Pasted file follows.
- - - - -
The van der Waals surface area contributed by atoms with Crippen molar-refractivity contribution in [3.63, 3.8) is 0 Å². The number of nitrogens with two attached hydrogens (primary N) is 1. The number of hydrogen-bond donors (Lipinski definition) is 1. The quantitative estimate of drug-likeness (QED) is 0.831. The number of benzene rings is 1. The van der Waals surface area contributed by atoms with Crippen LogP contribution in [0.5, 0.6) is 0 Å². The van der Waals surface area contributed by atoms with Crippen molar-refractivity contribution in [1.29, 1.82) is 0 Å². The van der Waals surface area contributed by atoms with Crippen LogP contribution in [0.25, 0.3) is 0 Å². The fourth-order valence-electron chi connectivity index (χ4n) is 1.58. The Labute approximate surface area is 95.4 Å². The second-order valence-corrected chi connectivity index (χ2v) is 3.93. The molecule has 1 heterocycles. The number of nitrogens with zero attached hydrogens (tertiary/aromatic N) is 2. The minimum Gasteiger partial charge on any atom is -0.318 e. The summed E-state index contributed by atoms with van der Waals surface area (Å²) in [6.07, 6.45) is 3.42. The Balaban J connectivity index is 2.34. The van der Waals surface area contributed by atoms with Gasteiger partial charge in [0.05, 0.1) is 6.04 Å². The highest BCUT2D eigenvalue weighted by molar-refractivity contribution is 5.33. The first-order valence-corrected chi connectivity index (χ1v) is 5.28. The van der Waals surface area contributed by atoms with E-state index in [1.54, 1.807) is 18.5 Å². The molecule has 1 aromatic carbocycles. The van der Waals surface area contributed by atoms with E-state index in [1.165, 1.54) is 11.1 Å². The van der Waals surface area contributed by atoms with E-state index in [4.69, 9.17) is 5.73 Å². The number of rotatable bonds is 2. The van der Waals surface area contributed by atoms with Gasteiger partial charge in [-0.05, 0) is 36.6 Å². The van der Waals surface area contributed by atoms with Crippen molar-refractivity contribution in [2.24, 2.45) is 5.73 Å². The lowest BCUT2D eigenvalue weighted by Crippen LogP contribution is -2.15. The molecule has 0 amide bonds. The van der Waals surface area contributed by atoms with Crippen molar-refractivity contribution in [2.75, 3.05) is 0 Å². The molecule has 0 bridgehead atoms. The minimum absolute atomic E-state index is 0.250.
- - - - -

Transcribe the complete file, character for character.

The van der Waals surface area contributed by atoms with Crippen molar-refractivity contribution in [3.63, 3.8) is 0 Å². The number of nitrogens with two attached hydrogens (primary N) is 1. The number of hydrogen-bond donors (Lipinski definition) is 1. The quantitative estimate of drug-likeness (QED) is 0.831. The number of benzene rings is 1. The van der Waals surface area contributed by atoms with Crippen LogP contribution in [0.5, 0.6) is 0 Å². The van der Waals surface area contributed by atoms with Crippen molar-refractivity contribution in [1.29, 1.82) is 0 Å². The van der Waals surface area contributed by atoms with Crippen LogP contribution in [0.25, 0.3) is 0 Å². The fourth-order valence-electron chi connectivity index (χ4n) is 1.58. The Labute approximate surface area is 95.4 Å². The second-order valence-corrected chi connectivity index (χ2v) is 3.93. The molecule has 1 heterocycles. The number of nitrogens with zero attached hydrogens (tertiary/aromatic N) is 2. The minimum Gasteiger partial charge on any atom is -0.318 e. The summed E-state index contributed by atoms with van der Waals surface area (Å²) in [6.07, 6.45) is 3.42. The Balaban J connectivity index is 2.34. The van der Waals surface area contributed by atoms with Gasteiger partial charge in [0.05, 0.1) is 6.04 Å². The highest BCUT2D eigenvalue weighted by molar-refractivity contribution is 5.33. The first-order valence-corrected chi connectivity index (χ1v) is 5.28. The van der Waals surface area contributed by atoms with E-state index in [1.54, 1.807) is 18.5 Å². The molecule has 1 aromatic carbocycles. The van der Waals surface area contributed by atoms with E-state index in [1.165, 1.54) is 11.1 Å². The van der Waals surface area contributed by atoms with E-state index in [4.69, 9.17) is 5.73 Å². The number of rotatable bonds is 2. The van der Waals surface area contributed by atoms with Gasteiger partial charge in [-0.05, 0) is 36.6 Å². The van der Waals surface area contributed by atoms with Crippen molar-refractivity contribution in [2.24, 2.45) is 5.73 Å². The lowest BCUT2D eigenvalue weighted by Crippen LogP contribution is -2.15. The molecule has 0 amide bonds. The van der Waals surface area contributed by atoms with Crippen molar-refractivity contribution in [2.75, 3.05) is 0 Å². The molecule has 0 bridgehead atoms. The minimum absolute atomic E-state index is 0.250.